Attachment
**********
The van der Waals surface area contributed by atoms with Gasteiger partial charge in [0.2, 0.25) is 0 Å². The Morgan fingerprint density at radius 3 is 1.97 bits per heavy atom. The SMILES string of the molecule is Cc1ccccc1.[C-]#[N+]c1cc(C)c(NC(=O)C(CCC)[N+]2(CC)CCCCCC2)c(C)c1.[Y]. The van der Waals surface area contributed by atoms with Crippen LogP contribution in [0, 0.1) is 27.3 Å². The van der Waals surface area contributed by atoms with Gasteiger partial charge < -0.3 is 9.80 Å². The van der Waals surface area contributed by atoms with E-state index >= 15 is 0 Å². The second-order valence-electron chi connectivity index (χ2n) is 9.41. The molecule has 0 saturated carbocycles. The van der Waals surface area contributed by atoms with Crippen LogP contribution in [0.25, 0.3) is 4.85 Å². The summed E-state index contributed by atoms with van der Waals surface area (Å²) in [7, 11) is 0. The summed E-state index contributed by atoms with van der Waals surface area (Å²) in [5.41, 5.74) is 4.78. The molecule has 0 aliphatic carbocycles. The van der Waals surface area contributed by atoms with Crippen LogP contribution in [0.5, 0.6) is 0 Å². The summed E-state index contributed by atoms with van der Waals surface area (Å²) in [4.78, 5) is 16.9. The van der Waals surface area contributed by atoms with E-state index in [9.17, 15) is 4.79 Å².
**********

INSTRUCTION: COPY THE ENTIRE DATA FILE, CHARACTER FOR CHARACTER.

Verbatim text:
The van der Waals surface area contributed by atoms with Gasteiger partial charge in [0.2, 0.25) is 0 Å². The Morgan fingerprint density at radius 3 is 1.97 bits per heavy atom. The SMILES string of the molecule is Cc1ccccc1.[C-]#[N+]c1cc(C)c(NC(=O)C(CCC)[N+]2(CC)CCCCCC2)c(C)c1.[Y]. The van der Waals surface area contributed by atoms with Crippen LogP contribution in [0, 0.1) is 27.3 Å². The van der Waals surface area contributed by atoms with Gasteiger partial charge < -0.3 is 9.80 Å². The van der Waals surface area contributed by atoms with E-state index >= 15 is 0 Å². The second-order valence-electron chi connectivity index (χ2n) is 9.41. The molecule has 0 saturated carbocycles. The van der Waals surface area contributed by atoms with Crippen LogP contribution in [0.25, 0.3) is 4.85 Å². The summed E-state index contributed by atoms with van der Waals surface area (Å²) in [7, 11) is 0. The summed E-state index contributed by atoms with van der Waals surface area (Å²) in [5.41, 5.74) is 4.78. The molecule has 0 aliphatic carbocycles. The van der Waals surface area contributed by atoms with Crippen LogP contribution in [0.5, 0.6) is 0 Å². The summed E-state index contributed by atoms with van der Waals surface area (Å²) in [4.78, 5) is 16.9. The van der Waals surface area contributed by atoms with E-state index in [9.17, 15) is 4.79 Å².